HCIC Panel Proposal by m88jkdf9

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									                                      HCIC Panel Proposal
                       The Role of HCI in Translational and Clinical Science:
                          Untapped Opportunities for Broad Social Impact



                   Suresh K. Bhavnani1, Mark W. Newman2, Tiffany Veinot2, Kai Zheng2, 3
         1
          Center for Computational Medicine and Biology, Medical School, 2School of Information,
                   3
                    School of Public Health, University of Michigan, Ann Arbor, Michigan

        bhavnani@umich.edu, mwnewman@umich.edu, tveinot@umich.edu, kzheng@umich.edu




                                                  Abstract

Despite huge investments in biomedical research, there is a growing realization that medical
breakthroughs often have limited impact on the health of patients. To address this problem, the National
Institutes of Health (NIH) has established and provided funding for Translational and Clinical Science
which aims to encourage the two-way translation of results between basic science research, clinical
research, and practice in the medical community. Central to this enterprise is the development and
adoption of tools that support interdisciplinary and collaborative research. Unfortunately, while these
themes are highly familiar to Human-Computer Interaction (HCI) researchers, the discipline is largely
under-represented in one of the most sweeping changes in biomedical research.

To bring attention to this untapped opportunity, this panel brings together four researchers who will
discuss three HCI-focused projects funded by the Clinical and Translational Science Award (CTSA) at
the University of Michigan. The presentations and subsequent discussion will highlight a major initiative
in the biomedical domain, insights on the challenges and opportunities for HCI research and funding, and
the potential for broad social impact on the health of millions of citizens.




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1. Introduction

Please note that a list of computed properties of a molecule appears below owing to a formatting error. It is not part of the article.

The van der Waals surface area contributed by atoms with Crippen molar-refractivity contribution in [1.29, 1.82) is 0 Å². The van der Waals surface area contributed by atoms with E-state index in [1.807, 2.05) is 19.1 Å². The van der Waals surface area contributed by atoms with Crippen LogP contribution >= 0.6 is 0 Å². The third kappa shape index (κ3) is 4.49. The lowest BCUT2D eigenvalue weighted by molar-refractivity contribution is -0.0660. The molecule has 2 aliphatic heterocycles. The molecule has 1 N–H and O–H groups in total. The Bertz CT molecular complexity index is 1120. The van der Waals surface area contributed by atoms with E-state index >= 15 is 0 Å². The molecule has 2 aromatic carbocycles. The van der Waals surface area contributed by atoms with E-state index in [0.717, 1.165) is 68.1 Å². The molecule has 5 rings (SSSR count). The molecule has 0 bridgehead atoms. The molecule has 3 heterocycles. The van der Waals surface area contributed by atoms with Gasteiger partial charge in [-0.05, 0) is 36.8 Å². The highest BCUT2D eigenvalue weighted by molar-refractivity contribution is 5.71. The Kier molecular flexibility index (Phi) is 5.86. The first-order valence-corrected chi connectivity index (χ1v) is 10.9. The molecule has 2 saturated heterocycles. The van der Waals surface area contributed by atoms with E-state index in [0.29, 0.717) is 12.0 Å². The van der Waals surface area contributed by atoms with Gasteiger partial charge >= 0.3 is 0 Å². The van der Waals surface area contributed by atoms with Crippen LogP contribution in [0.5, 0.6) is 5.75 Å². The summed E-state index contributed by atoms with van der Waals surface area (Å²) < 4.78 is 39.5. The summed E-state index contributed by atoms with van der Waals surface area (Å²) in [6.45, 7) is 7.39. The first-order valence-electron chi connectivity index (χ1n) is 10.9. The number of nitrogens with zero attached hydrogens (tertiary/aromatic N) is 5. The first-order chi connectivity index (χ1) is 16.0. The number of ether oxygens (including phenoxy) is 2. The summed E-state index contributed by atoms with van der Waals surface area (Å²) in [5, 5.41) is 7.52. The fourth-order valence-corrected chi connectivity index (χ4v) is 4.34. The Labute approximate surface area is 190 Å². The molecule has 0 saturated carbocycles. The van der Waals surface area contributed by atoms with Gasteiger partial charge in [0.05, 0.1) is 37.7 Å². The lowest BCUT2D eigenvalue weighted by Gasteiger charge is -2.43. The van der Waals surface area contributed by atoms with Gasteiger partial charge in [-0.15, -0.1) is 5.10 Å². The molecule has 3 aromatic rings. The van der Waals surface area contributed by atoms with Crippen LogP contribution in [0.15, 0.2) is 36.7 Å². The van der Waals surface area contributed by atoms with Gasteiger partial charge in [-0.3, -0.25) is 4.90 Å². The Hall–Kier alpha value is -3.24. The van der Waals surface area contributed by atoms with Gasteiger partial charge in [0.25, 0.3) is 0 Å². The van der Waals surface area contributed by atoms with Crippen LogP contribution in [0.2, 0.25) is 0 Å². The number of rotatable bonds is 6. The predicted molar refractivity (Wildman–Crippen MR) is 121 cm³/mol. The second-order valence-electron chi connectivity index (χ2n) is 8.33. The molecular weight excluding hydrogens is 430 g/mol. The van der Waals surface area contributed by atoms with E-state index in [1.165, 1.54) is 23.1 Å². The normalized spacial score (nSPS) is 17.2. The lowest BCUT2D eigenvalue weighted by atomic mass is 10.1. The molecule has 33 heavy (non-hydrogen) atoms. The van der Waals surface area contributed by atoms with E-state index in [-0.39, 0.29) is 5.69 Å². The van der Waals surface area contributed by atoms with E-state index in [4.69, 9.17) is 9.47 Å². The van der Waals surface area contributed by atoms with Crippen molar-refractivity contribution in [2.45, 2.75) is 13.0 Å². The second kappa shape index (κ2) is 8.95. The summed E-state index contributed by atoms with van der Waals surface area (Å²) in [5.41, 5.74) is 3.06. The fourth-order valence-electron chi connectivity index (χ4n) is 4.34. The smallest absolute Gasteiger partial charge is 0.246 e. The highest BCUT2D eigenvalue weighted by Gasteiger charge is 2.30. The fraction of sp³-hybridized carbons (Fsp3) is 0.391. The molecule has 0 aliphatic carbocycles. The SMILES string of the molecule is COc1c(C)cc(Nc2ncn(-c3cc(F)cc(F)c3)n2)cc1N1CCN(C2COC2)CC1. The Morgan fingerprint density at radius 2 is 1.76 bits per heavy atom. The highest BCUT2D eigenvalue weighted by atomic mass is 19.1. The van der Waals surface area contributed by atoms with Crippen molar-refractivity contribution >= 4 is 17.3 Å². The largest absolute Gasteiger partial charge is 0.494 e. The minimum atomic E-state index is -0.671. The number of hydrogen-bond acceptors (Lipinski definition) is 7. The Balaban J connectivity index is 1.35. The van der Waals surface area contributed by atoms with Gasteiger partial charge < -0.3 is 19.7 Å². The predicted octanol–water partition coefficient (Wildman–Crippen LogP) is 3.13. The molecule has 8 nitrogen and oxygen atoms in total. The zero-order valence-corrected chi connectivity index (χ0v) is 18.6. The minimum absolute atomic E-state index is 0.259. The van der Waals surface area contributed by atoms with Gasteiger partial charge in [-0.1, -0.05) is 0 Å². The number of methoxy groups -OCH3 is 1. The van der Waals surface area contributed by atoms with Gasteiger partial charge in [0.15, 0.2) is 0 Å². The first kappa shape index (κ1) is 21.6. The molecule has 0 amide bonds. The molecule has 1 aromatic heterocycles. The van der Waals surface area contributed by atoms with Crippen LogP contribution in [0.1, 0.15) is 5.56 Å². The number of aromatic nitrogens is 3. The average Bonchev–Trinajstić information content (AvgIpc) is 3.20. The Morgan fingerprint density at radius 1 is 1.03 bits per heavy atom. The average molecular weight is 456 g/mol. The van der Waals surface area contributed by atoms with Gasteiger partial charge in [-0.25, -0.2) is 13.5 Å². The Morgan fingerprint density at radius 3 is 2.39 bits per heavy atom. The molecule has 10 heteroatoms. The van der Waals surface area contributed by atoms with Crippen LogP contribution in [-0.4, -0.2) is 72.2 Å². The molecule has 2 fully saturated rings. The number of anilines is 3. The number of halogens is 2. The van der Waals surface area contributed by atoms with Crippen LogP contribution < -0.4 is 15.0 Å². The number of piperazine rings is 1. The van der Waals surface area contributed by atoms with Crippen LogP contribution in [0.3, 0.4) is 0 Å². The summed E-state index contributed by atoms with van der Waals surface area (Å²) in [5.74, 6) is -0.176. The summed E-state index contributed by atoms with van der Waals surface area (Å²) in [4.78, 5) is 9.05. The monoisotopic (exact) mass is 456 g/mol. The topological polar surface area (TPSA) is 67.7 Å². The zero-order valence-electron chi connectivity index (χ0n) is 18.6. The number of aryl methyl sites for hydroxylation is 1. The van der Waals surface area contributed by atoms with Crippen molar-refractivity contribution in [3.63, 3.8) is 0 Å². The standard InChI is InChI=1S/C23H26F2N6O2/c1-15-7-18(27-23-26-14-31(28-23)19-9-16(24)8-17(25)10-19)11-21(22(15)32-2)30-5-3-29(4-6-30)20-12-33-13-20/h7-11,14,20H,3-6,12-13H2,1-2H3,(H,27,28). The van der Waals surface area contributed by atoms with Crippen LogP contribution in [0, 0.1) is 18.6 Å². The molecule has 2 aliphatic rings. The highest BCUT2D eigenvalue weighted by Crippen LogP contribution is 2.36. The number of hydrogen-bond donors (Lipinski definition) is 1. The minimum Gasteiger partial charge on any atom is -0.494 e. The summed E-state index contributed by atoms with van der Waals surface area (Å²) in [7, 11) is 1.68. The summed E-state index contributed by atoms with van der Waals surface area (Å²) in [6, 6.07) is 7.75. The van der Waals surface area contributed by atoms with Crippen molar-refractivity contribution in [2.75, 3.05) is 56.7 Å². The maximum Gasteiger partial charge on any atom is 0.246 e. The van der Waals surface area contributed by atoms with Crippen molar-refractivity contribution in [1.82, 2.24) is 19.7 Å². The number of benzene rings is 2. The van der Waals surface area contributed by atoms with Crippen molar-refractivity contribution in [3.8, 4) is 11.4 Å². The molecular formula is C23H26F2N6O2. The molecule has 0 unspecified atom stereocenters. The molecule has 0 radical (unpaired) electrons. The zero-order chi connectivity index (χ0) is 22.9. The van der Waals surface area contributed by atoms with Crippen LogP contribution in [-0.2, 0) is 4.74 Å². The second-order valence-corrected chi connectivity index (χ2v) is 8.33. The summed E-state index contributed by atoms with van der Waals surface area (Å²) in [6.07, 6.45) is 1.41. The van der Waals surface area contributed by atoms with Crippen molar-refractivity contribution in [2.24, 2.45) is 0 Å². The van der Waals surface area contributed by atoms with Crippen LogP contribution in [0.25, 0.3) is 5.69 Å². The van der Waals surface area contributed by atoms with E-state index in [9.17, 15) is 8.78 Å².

Despite billions of dollars invested in biomedical research over the last five decades, there is a growing
realization that our ability to generate medical breakthroughs far exceeds our ability to apply those results
in improving health [1]. For example, ten years after beta-blockers had been conclusively shown to
benefit the health of patients recovering from a heart attack [2], studies showed that the drug was
prescribed to only 62.5% of eligible patients [3]. These findings, and others like them, have motivated
policy makers, researchers and practitioners to question whether US citizens have been able to realize
maximal returns on the more than $250 billion that have been invested in the National Institutes of Health
(NIH) since 1950.

In 2003, the NIH responded to these challenges by advocating and funding a new strategy called
Translational and Clinical Science [4, 5]. The goal of this strategy is to break down the traditional silos of
basic science research, clinical research, and community practice based on two types of knowledge
translation. Translation-1 (T1) research aims to apply discoveries from the laboratory (e.g., genetic
studies on animals) to the development of clinical trials in humans; Translation-2 (T2) research aims to
apply results from human clinical trials to enhancing the adoption of best practices in the medical
community. Additionally, there are ongoing debates on extending the NIH framework to include a third
type of translation (referred to as T3), which includes knowledge translation to patient communities and
among patients. In the NIH strategy, knowledge translation is expected to be a two-way process, so that
results from community practice also affect clinical research, which also affects bench science. The
ultimate goal of this strategy is to significantly improve the health of millions of citizens by the rapid
translational of research results to practice.

The NIH’s vision is supported by a significant reorganization of NIH funding, with specific allocation
towards knowledge translation initiatives. NIH has already provided Clinical and Translational Science
Awards (CTSAs) to 24 US medical institutions and plans to provide a total of 60 CTSAs by 2012 with an
annual budget of $500 million [6]. Moreover, the momentum of activity surrounding knowledge
translation is underscored by the launch of two new medical journals that focus on Translational Science
research, further enabling the rapid institutionalization of a new sub-discipline within medical science.

2. Untapped Opportunities for HCI Researchers

The knowledge translation vision advocated by the NIH requires that interdisciplinary teams of
researchers work in collaboration to ensure successful application of research results to clinical research
and practice. An acknowledged central component of these initiatives will be the development of a wide
range of effective computer-based tools and methods to facilitate knowledge translation. Such tools


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include those that enable analysis and sharing of terabytes of data such as genomic, clinical trial, and